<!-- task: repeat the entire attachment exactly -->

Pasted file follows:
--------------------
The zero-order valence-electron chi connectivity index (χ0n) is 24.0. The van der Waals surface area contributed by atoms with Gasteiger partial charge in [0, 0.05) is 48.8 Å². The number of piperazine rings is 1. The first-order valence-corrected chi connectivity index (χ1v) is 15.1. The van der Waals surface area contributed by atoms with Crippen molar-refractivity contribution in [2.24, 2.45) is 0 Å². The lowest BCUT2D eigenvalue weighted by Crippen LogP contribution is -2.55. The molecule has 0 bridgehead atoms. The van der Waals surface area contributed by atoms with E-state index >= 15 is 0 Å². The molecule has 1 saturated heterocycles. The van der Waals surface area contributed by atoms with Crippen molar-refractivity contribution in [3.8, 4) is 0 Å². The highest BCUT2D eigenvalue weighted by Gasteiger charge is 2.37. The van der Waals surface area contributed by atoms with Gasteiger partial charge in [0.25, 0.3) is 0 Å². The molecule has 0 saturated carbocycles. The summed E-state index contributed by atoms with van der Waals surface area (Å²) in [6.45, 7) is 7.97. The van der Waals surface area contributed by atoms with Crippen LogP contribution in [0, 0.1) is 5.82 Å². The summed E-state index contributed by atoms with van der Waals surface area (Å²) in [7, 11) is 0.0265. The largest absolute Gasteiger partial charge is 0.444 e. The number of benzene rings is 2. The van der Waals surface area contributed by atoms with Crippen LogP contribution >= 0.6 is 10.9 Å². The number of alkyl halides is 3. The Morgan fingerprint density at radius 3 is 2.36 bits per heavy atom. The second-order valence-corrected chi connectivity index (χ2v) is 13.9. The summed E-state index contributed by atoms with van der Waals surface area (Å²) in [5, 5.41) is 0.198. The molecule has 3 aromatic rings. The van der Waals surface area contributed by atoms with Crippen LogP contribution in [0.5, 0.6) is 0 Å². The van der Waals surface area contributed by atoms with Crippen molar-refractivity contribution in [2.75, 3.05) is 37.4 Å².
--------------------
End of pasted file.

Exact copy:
The zero-order valence-electron chi connectivity index (χ0n) is 24.0. The van der Waals surface area contributed by atoms with Gasteiger partial charge in [0, 0.05) is 48.8 Å². The number of piperazine rings is 1. The first-order valence-corrected chi connectivity index (χ1v) is 15.1. The van der Waals surface area contributed by atoms with Crippen molar-refractivity contribution in [2.24, 2.45) is 0 Å². The lowest BCUT2D eigenvalue weighted by Crippen LogP contribution is -2.55. The molecule has 0 bridgehead atoms. The van der Waals surface area contributed by atoms with E-state index >= 15 is 0 Å². The molecule has 1 saturated heterocycles. The van der Waals surface area contributed by atoms with Crippen molar-refractivity contribution in [3.8, 4) is 0 Å². The highest BCUT2D eigenvalue weighted by Gasteiger charge is 2.37. The van der Waals surface area contributed by atoms with Gasteiger partial charge in [0.25, 0.3) is 0 Å². The molecule has 0 saturated carbocycles. The summed E-state index contributed by atoms with van der Waals surface area (Å²) in [6.45, 7) is 7.97. The van der Waals surface area contributed by atoms with Crippen LogP contribution in [0, 0.1) is 5.82 Å². The summed E-state index contributed by atoms with van der Waals surface area (Å²) in [7, 11) is 0.0265. The largest absolute Gasteiger partial charge is 0.444 e. The number of benzene rings is 2. The van der Waals surface area contributed by atoms with Crippen LogP contribution >= 0.6 is 10.9 Å². The number of alkyl halides is 3. The Morgan fingerprint density at radius 3 is 2.36 bits per heavy atom. The second-order valence-corrected chi connectivity index (χ2v) is 13.9. The summed E-state index contributed by atoms with van der Waals surface area (Å²) in [5, 5.41) is 0.198. The molecule has 3 aromatic rings. The van der Waals surface area contributed by atoms with Crippen LogP contribution in [0.5, 0.6) is 0 Å². The van der Waals surface area contributed by atoms with Crippen molar-refractivity contribution in [2.75, 3.05) is 37.4 Å².